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Nathan’s Famous: Ghost Kitchen Industry Is Shifting Away From Small Businesses

Nathan’s Famous: Ghost Kitchens Shift Away From SMBs

While ghost kitchens have stuck around since their initial boom in the earlier stages of the pandemic, quick-service restaurant (QSR) brand Nathan’s Famous sees smaller players bowing out.

Phil McCann, vice president of marketing at Nathan’s Famous, noted in an interview with PYMNTS — following the brand’s recent move to grant digital platform Franklin Junction exclusive license rights for all future virtual restaurants around the world — that he has seen independent restaurants pull back on preparing virtual brands’ menus in their kitchens amid declining demand.

“We will continue to chase down virtual kitchens, as we have for the last three years, but recently, strategically, we have shifted to going back to the more traditional franchise, brick-and-mortar strategy, versus ghost kitchens,” McCann said. “I think there’s always going to be a place for those kitchens, particularly [in the kitchens of] the bigger players, but I think a lot of mom-and-pops are going away, and I think consumers are kind of stepping away from it.”

He added that increasing fees on delivery platforms are proving frustrating to restaurant customers. As restaurant customers pull back, small eateries may find that the labor economics of preparing a whole separate menu no longer add up.

Still, McCann said for large restaurant chains with the resources to prepare these extra foods, opportunities to boost revenue remain. As such, for Nathan’s licensed virtual restaurants, he noted, “I think that segment of the business will always continue to grow.”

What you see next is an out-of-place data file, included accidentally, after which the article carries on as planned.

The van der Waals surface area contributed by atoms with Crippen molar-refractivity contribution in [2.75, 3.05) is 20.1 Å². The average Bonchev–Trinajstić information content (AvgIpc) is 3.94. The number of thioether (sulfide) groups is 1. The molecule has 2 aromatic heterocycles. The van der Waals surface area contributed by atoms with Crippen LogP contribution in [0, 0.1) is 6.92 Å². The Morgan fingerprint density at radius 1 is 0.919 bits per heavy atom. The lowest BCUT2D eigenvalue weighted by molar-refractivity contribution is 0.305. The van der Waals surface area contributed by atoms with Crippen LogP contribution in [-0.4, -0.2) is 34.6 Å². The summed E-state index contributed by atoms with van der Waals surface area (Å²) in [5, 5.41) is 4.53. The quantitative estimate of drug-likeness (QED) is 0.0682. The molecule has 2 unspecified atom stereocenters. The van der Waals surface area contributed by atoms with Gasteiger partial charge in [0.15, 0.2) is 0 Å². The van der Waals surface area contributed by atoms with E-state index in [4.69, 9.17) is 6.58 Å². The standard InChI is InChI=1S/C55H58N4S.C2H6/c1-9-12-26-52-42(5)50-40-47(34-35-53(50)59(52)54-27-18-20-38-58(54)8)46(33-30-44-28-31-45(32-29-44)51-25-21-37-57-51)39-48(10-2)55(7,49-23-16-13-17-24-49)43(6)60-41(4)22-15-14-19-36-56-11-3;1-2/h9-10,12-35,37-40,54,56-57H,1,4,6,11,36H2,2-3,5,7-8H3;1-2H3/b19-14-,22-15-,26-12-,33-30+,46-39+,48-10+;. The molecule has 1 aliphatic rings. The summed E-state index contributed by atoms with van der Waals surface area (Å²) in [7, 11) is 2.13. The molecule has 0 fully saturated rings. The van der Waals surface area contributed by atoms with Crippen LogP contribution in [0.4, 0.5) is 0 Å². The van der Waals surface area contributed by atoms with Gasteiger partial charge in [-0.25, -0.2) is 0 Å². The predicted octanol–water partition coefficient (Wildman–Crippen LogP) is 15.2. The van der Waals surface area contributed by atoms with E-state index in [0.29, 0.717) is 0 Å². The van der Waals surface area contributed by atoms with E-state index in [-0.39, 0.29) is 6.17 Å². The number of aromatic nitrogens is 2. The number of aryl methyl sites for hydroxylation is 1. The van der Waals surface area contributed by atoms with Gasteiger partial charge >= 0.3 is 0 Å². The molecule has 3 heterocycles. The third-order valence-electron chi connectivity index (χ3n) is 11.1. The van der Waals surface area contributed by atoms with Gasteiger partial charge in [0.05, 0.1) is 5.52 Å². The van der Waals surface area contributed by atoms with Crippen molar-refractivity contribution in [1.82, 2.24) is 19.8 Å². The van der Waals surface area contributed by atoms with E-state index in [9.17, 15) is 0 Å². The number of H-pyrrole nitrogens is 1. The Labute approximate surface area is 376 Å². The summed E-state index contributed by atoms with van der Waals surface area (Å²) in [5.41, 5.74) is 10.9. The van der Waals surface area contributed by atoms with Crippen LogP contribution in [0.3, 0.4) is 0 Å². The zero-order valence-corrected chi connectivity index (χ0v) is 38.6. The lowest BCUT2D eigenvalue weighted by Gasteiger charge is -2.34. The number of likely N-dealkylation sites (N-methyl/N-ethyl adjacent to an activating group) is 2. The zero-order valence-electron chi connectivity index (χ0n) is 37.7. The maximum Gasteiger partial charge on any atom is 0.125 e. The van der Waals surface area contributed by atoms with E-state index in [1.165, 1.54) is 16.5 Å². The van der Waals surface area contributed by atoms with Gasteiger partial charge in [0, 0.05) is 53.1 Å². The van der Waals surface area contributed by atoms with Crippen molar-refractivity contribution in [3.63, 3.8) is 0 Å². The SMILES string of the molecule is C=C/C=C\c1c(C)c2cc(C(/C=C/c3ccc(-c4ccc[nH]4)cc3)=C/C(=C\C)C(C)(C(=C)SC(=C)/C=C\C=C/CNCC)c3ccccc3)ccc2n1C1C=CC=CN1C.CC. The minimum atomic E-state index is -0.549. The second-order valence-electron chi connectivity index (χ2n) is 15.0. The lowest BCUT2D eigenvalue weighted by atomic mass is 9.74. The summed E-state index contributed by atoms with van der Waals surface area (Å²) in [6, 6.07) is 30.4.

The Second Generation of Ghost Kitchens

Franklin Junction, for its part, contended that the virtual restaurant space is continuing to “grow tremendously,” as CEO and Co-founder Rishi Nigam told PYMNTS in an interview, but the company is seeing the space change from the early days, where generating buzz was the top priority.

“I think we’re going [to see] a second generation, a more refined, more structured age of virtual restaurants, where people are looking deeply at quality,” Nigam said. “They’re looking at repeat transactions, they’re looking at delivering value to customers. They’re looking at more long-term sales opportunities, rather than what we went through the first time, where there were a lot of made-up concepts or celebrity concepts.”

He contended that now there is a stronger focus on success over time rather than attracting attention in the short term.

By the Numbers

A share of consumers is open to ghost kitchens. The PYMNTS Intelligence report “Connected Dining: The Robot Will Take Your Order Now,” which drew from a survey of nearly 2,000 U.S. consumers, revealed that 48% said they are interested in virtual kitchens. Three-quarters of those who are open to the technology reported that they like it because they believe that it enables greater speed, ease and convenience than traditional restaurants can offer.

Plus, many consumers engage with restaurants only via digital channels. The PYMNTS Intelligence study “Consumer Interest in an Everyday App,” which drew on insights from a survey of more than 3,300 consumers in the United States and Australia, revealed that 1 in 4 restaurant customers in the U.S. had exclusively purchased food from restaurants using internet-connected devices in the prior month. Another 36% did so both via connected devices and traditional channels (such as call-in or in-person).

Ultimately, McCann contended that virtual restaurants would continue to be relevant down the line, even if the industry continues to evolve.

“The concept of a virtual kitchen or a ghost kitchen is still a very smart one,” he said. “… These people who are ordering [delivery] online, they’re not coming out to your restaurant. They just aren’t. They want food delivered to their door. They want the ultimate in convenience, and that is never going to go away, in my opinion.”